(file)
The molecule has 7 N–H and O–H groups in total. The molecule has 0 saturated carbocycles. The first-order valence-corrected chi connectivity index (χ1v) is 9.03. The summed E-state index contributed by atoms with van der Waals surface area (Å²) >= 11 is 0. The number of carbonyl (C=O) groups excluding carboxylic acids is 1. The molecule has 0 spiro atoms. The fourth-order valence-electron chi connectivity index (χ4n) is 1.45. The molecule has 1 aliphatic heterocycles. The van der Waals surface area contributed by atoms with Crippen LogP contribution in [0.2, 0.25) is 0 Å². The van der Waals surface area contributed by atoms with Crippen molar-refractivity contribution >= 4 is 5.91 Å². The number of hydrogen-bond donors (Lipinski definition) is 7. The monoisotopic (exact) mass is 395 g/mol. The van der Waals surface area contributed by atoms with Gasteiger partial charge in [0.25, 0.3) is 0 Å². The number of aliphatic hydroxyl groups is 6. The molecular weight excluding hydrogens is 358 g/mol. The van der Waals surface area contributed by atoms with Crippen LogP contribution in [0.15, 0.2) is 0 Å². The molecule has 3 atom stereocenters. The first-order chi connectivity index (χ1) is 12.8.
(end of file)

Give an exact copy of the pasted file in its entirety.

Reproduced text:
The molecule has 7 N–H and O–H groups in total. The molecule has 0 saturated carbocycles. The first-order valence-corrected chi connectivity index (χ1v) is 9.03. The summed E-state index contributed by atoms with van der Waals surface area (Å²) >= 11 is 0. The number of carbonyl (C=O) groups excluding carboxylic acids is 1. The molecule has 0 spiro atoms. The fourth-order valence-electron chi connectivity index (χ4n) is 1.45. The molecule has 1 aliphatic heterocycles. The van der Waals surface area contributed by atoms with Crippen LogP contribution in [0.2, 0.25) is 0 Å². The van der Waals surface area contributed by atoms with Crippen molar-refractivity contribution >= 4 is 5.91 Å². The number of hydrogen-bond donors (Lipinski definition) is 7. The monoisotopic (exact) mass is 395 g/mol. The van der Waals surface area contributed by atoms with Gasteiger partial charge in [0.25, 0.3) is 0 Å². The number of aliphatic hydroxyl groups is 6. The molecular weight excluding hydrogens is 358 g/mol. The van der Waals surface area contributed by atoms with Crippen LogP contribution in [0.15, 0.2) is 0 Å². The molecule has 3 atom stereocenters. The first-order chi connectivity index (χ1) is 12.8.